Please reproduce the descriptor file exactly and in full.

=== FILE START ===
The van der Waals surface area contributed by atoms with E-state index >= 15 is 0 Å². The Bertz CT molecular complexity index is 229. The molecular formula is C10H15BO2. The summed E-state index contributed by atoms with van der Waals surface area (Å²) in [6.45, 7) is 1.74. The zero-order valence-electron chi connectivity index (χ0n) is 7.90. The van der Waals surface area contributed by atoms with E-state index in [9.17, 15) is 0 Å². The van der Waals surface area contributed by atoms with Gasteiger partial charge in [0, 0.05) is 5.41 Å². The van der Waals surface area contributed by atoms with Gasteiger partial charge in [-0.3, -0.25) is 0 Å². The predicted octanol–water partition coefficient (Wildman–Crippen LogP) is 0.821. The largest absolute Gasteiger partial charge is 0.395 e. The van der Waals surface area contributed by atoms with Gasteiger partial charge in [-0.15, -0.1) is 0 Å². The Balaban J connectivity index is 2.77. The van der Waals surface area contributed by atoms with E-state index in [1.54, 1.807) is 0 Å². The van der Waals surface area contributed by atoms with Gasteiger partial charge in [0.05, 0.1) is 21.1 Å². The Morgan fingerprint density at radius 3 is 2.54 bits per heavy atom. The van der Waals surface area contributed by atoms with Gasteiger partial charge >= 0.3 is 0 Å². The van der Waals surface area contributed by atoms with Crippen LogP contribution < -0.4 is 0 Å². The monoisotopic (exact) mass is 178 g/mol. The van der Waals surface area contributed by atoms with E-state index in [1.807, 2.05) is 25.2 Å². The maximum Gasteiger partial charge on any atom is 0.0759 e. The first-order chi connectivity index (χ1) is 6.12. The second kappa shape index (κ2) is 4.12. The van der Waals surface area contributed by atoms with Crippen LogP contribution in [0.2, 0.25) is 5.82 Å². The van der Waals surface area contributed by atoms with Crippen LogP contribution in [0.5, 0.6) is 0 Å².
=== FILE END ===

The van der Waals surface area contributed by atoms with E-state index >= 15 is 0 Å². The Bertz CT molecular complexity index is 229. The molecular formula is C10H15BO2. The summed E-state index contributed by atoms with van der Waals surface area (Å²) in [6.45, 7) is 1.74. The zero-order valence-electron chi connectivity index (χ0n) is 7.90. The van der Waals surface area contributed by atoms with E-state index in [9.17, 15) is 0 Å². The van der Waals surface area contributed by atoms with Gasteiger partial charge in [0, 0.05) is 5.41 Å². The van der Waals surface area contributed by atoms with Gasteiger partial charge in [-0.3, -0.25) is 0 Å². The predicted octanol–water partition coefficient (Wildman–Crippen LogP) is 0.821. The largest absolute Gasteiger partial charge is 0.395 e. The van der Waals surface area contributed by atoms with Gasteiger partial charge in [-0.15, -0.1) is 0 Å². The Balaban J connectivity index is 2.77. The van der Waals surface area contributed by atoms with E-state index in [1.54, 1.807) is 0 Å². The van der Waals surface area contributed by atoms with Gasteiger partial charge in [0.05, 0.1) is 21.1 Å². The Morgan fingerprint density at radius 3 is 2.54 bits per heavy atom. The van der Waals surface area contributed by atoms with Gasteiger partial charge >= 0.3 is 0 Å². The van der Waals surface area contributed by atoms with Crippen LogP contribution < -0.4 is 0 Å². The monoisotopic (exact) mass is 178 g/mol. The van der Waals surface area contributed by atoms with E-state index in [1.807, 2.05) is 25.2 Å². The maximum Gasteiger partial charge on any atom is 0.0759 e. The first-order chi connectivity index (χ1) is 6.12. The second kappa shape index (κ2) is 4.12. The van der Waals surface area contributed by atoms with Crippen LogP contribution in [0.2, 0.25) is 5.82 Å². The van der Waals surface area contributed by atoms with Crippen LogP contribution in [0.5, 0.6) is 0 Å².